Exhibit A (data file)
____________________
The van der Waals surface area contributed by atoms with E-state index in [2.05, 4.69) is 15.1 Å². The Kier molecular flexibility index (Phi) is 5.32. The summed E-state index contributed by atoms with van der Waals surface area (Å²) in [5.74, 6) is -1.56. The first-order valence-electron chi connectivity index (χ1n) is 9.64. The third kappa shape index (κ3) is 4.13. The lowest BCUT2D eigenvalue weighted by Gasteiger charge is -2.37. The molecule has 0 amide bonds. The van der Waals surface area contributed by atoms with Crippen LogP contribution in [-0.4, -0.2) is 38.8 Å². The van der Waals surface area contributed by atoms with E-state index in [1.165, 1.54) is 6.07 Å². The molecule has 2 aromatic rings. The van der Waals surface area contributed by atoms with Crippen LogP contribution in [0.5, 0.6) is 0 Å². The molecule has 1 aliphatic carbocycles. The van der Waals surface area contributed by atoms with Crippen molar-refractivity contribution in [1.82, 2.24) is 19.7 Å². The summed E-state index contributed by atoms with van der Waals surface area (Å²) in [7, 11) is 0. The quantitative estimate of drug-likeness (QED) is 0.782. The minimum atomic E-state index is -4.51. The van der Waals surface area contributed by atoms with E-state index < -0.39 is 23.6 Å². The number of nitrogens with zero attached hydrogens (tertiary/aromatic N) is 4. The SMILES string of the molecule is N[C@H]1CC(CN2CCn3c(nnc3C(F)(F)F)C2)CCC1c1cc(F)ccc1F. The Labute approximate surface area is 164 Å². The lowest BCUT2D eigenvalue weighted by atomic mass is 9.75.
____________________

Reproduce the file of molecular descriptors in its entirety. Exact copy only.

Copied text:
The van der Waals surface area contributed by atoms with E-state index in [2.05, 4.69) is 15.1 Å². The Kier molecular flexibility index (Phi) is 5.32. The summed E-state index contributed by atoms with van der Waals surface area (Å²) in [5.74, 6) is -1.56. The first-order valence-electron chi connectivity index (χ1n) is 9.64. The third kappa shape index (κ3) is 4.13. The lowest BCUT2D eigenvalue weighted by Gasteiger charge is -2.37. The molecule has 0 amide bonds. The van der Waals surface area contributed by atoms with Crippen LogP contribution in [-0.4, -0.2) is 38.8 Å². The van der Waals surface area contributed by atoms with E-state index in [1.165, 1.54) is 6.07 Å². The molecule has 2 aromatic rings. The van der Waals surface area contributed by atoms with Crippen LogP contribution in [0.5, 0.6) is 0 Å². The molecule has 1 aliphatic carbocycles. The van der Waals surface area contributed by atoms with Crippen molar-refractivity contribution in [1.82, 2.24) is 19.7 Å². The summed E-state index contributed by atoms with van der Waals surface area (Å²) in [7, 11) is 0. The quantitative estimate of drug-likeness (QED) is 0.782. The minimum atomic E-state index is -4.51. The van der Waals surface area contributed by atoms with E-state index < -0.39 is 23.6 Å². The number of nitrogens with zero attached hydrogens (tertiary/aromatic N) is 4. The SMILES string of the molecule is N[C@H]1CC(CN2CCn3c(nnc3C(F)(F)F)C2)CCC1c1cc(F)ccc1F. The Labute approximate surface area is 164 Å². The lowest BCUT2D eigenvalue weighted by atomic mass is 9.75.